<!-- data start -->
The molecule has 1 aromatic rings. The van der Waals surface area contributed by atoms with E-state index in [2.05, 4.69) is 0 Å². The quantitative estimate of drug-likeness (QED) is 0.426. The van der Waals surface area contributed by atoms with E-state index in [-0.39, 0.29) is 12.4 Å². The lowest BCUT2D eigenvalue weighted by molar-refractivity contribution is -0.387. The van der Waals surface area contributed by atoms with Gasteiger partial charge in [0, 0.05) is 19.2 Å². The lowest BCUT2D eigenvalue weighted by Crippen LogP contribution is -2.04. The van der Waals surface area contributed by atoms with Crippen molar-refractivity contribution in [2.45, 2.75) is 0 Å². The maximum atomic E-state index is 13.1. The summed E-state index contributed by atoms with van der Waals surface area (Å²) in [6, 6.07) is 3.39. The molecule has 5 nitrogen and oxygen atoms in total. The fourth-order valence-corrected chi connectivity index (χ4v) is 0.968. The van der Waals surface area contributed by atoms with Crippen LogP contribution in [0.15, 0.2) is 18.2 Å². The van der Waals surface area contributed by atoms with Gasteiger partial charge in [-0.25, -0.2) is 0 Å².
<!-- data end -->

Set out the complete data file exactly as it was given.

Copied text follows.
The molecule has 1 aromatic rings. The van der Waals surface area contributed by atoms with E-state index in [2.05, 4.69) is 0 Å². The quantitative estimate of drug-likeness (QED) is 0.426. The van der Waals surface area contributed by atoms with E-state index in [-0.39, 0.29) is 12.4 Å². The lowest BCUT2D eigenvalue weighted by molar-refractivity contribution is -0.387. The van der Waals surface area contributed by atoms with Gasteiger partial charge in [0, 0.05) is 19.2 Å². The lowest BCUT2D eigenvalue weighted by Crippen LogP contribution is -2.04. The van der Waals surface area contributed by atoms with Crippen molar-refractivity contribution in [2.45, 2.75) is 0 Å². The maximum atomic E-state index is 13.1. The summed E-state index contributed by atoms with van der Waals surface area (Å²) in [6, 6.07) is 3.39. The molecule has 5 nitrogen and oxygen atoms in total. The fourth-order valence-corrected chi connectivity index (χ4v) is 0.968. The van der Waals surface area contributed by atoms with Crippen LogP contribution in [0.15, 0.2) is 18.2 Å². The van der Waals surface area contributed by atoms with Gasteiger partial charge in [-0.25, -0.2) is 0 Å².